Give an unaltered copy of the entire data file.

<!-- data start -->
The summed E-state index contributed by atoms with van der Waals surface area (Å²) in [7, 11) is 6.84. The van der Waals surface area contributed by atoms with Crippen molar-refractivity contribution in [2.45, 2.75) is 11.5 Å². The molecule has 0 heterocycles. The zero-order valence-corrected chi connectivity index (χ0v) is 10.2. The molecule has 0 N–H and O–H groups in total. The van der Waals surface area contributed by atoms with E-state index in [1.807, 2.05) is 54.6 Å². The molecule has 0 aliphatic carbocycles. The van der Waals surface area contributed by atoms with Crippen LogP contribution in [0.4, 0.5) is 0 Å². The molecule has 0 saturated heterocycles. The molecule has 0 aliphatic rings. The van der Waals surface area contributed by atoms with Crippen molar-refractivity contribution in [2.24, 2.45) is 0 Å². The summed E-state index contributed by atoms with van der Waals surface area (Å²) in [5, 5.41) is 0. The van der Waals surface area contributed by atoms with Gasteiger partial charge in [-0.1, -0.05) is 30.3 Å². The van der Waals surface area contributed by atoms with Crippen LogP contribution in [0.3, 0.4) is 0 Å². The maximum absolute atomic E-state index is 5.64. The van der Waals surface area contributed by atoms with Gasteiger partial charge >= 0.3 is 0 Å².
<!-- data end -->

The summed E-state index contributed by atoms with van der Waals surface area (Å²) in [7, 11) is 6.84. The van der Waals surface area contributed by atoms with Crippen molar-refractivity contribution in [2.45, 2.75) is 11.5 Å². The molecule has 0 heterocycles. The zero-order valence-corrected chi connectivity index (χ0v) is 10.2. The molecule has 0 N–H and O–H groups in total. The van der Waals surface area contributed by atoms with E-state index in [1.807, 2.05) is 54.6 Å². The molecule has 0 aliphatic carbocycles. The van der Waals surface area contributed by atoms with Crippen LogP contribution in [0.4, 0.5) is 0 Å². The molecule has 0 saturated heterocycles. The molecule has 0 aliphatic rings. The van der Waals surface area contributed by atoms with Crippen molar-refractivity contribution in [2.24, 2.45) is 0 Å². The summed E-state index contributed by atoms with van der Waals surface area (Å²) in [5, 5.41) is 0. The van der Waals surface area contributed by atoms with Gasteiger partial charge in [-0.1, -0.05) is 30.3 Å². The van der Waals surface area contributed by atoms with Crippen LogP contribution in [0.3, 0.4) is 0 Å². The maximum absolute atomic E-state index is 5.64. The van der Waals surface area contributed by atoms with Gasteiger partial charge >= 0.3 is 0 Å².